This is grief's great trick: you think you have faced the worst of it, not dreaming of all that is yet to come.
I, like many others, had to read Romeo and Juliet back in high school. When I first read the book I fell in love with it and couldn't get enough of the star-crossed lovers (oh how young I was). Unfortunately once I grew up from being that starry-eyed girl, I began to like the book less and think it not so romantic as I used to. I decided to request Juliet's Nurse from NetGalley because even though I'm no longer a starry-eyed girl I thought it would be absolutely fascinating to read Lois Leveen's interpretation into the background of Juliet's nurse. This is a wonderful tale filled with love, loss, and a woman's drive to protect the only person she has left in the world, a girl named Juliet.
The woman that Leveen creates from the clues that Shakespeare leaves about Juliet's nurse is a woman easy to connect with, love, and at times become frustrated with. Angelica, Juliet's wet nurse, comes into Juliet's life already having experienced great loss and she clings to Juliet to stave off some of her grief. Angelica not only becomes close with Juliet but also with Juliet's cousin Tybalt. With these two children she discover the joy she hasn't had since she lost her beloved children.
I absolutely loved Angelica's husband, Pietro. He brought such joy (most of the time) and humor to this story. You couldn't help but want the best for such a kindhearted and loveable man. At this stage in my life I have to say that I loved Angelica and Pietro's relationship way more than Romeo and Juliet. Ultimately I am angry at what happens to Pietro and how Angelica eventually treats him. Pietro had such a goodness to him that no other character truly seemed to have that he became my favorite character in this book.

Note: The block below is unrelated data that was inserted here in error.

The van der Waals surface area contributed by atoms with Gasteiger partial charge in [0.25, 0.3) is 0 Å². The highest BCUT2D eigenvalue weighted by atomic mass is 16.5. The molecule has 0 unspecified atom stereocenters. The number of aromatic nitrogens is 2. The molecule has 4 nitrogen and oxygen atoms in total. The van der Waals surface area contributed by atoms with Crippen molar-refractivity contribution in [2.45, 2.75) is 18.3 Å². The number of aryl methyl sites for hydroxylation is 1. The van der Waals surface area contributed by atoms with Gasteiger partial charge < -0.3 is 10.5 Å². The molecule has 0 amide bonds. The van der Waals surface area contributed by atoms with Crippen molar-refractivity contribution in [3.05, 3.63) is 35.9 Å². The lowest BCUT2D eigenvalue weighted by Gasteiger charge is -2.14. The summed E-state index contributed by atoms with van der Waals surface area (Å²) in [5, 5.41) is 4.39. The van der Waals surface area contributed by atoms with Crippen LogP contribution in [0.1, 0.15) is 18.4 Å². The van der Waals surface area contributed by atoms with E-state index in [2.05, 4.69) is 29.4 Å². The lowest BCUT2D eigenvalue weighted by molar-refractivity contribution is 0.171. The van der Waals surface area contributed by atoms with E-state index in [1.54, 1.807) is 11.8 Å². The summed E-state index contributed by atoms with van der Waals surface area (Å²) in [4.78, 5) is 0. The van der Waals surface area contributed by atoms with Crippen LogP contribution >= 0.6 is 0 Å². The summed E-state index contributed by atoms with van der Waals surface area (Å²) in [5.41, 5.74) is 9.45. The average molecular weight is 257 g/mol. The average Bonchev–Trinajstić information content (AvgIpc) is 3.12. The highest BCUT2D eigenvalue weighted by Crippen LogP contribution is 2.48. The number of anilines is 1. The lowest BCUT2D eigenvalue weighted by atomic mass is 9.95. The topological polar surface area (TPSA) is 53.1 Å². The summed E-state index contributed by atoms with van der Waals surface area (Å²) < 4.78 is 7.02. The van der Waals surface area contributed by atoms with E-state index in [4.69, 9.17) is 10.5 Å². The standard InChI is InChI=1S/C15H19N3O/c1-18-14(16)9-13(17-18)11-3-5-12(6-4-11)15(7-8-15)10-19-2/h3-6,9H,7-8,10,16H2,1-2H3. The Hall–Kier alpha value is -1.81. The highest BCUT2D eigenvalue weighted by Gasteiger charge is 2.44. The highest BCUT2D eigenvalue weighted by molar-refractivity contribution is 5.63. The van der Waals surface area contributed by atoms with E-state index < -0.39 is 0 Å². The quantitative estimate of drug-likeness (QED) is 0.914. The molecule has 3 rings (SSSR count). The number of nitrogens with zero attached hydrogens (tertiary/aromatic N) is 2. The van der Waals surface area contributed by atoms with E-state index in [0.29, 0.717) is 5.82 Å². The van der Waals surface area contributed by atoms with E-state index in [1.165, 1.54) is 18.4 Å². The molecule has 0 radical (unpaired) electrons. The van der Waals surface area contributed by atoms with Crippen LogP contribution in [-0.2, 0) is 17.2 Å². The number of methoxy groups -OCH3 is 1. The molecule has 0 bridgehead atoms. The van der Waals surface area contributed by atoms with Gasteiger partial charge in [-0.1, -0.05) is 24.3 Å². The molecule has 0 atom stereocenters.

This book covers the events after Juliet is born and some of her childhood and then it jumps to the events covered in Romeo and Juliet. Once it jumped ahead it seemed like the book changed in writing style because some of Shakespeare's dialogue was included (obviously) and that really differs from the dialogue of the first part. The second part was definitely more Shakespearean than the first part but it was fascinating getting to see these familiar events from the point-of-view of Angelica.
What Leveen has created with this book is a look into the life of a mysterious but important character of Romeo and Juliet. It may be difficult to do but I felt that she did Shakespeare justice and I would highly recommend this book to all those out there that have read Romeo and Juliet and liked it or to all those out there who want to see the story from another point-of-view.